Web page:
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Laurie Lee

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Laurie Lee

BornLaurence Edward Alan Lee
(1914-06-26)26 June 1914
Stroud, Gloucestershire, England
Died13 May 1997(1997-05-13) (aged 82)
Slad, Gloucestershire, England
Resting placeSlad churchyard
OccupationAuthor, screenwriter, poet
Years active1934–1997
Notable worksCider with Rosie
As I Walked Out One Midsummer Morning
A Moment of War
Notable awardsMember of the Most Excellent Order of the British Empire
SpouseKatherine Francesca Lee
RelativesJack Lee (brother)

Laurence Edward Alan Lee, MBE (26 June 1914 – 13 May 1997) was an English poet, novelist and screenwriter, who was brought up in the small village of Slad in Gloucestershire.

His most notable work is the autobiographical trilogy Cider with Rosie (1959), As I Walked Out One Midsummer Morning (1969), and A Moment of War (1991). The first volume recounts his childhood in the Slad Valley. The second deals with his leaving home for London and his first visit to Spain in 1935, and the third with his return to Spain in December 1937 to join the Republican International Brigades.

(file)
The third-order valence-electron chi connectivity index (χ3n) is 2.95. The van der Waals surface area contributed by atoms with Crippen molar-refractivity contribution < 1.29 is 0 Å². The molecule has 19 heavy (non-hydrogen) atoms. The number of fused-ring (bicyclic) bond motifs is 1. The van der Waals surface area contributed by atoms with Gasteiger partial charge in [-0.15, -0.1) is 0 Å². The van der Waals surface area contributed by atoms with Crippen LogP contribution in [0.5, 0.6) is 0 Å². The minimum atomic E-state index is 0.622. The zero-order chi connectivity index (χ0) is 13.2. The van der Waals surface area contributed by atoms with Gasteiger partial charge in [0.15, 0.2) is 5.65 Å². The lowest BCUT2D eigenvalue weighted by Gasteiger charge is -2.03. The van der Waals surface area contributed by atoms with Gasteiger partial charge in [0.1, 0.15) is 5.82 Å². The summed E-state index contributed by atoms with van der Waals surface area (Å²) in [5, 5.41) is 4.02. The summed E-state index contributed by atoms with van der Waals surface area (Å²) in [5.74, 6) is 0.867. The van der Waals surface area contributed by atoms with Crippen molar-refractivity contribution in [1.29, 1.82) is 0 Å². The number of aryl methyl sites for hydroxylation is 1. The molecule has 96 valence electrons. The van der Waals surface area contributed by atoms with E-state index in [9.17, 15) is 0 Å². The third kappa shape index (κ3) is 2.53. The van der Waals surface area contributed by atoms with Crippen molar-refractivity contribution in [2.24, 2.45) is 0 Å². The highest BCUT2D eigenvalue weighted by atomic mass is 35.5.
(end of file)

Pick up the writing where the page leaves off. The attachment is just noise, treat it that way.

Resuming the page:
Early life and works[edit]

Laurie Lee's childhood home, Bank Cottages (now Rosebank Cottage), in the village of Slad.

Lee was born in Stroud, Gloucestershire on 26 June 1914, son of civil servant Reginald Joseph Lee (1877-1947) and Annie Emily (1879-1950), née Light, and moved with his family to the village of Slad in 1917; this relocation opens Lee's novel Cider with Rosie. After fighting in the First World War with the Royal West Kent Regiment, Lee's father did not return to the family. Lee and his brothers grew up close with their mother's family, but intensely disliking their Lee relations. His sister, Frances, died in 1915 aged three when Lee was a toddler. He had two full brothers, Jack and Tony, and five older half-siblings from his father's first marriage. His brother Jack (1913-2002) was to become a film director;[1] although close when younger, they would fall out in later life, being "on non-speaking terms for 25 years".[2]

At 12, Lee went to the Central Boys' School in Stroud. In his notebook for 1928, when he was 14, he listed "Concert and Dance Appointments", for at this time he was in demand to play his violin at dances.[3]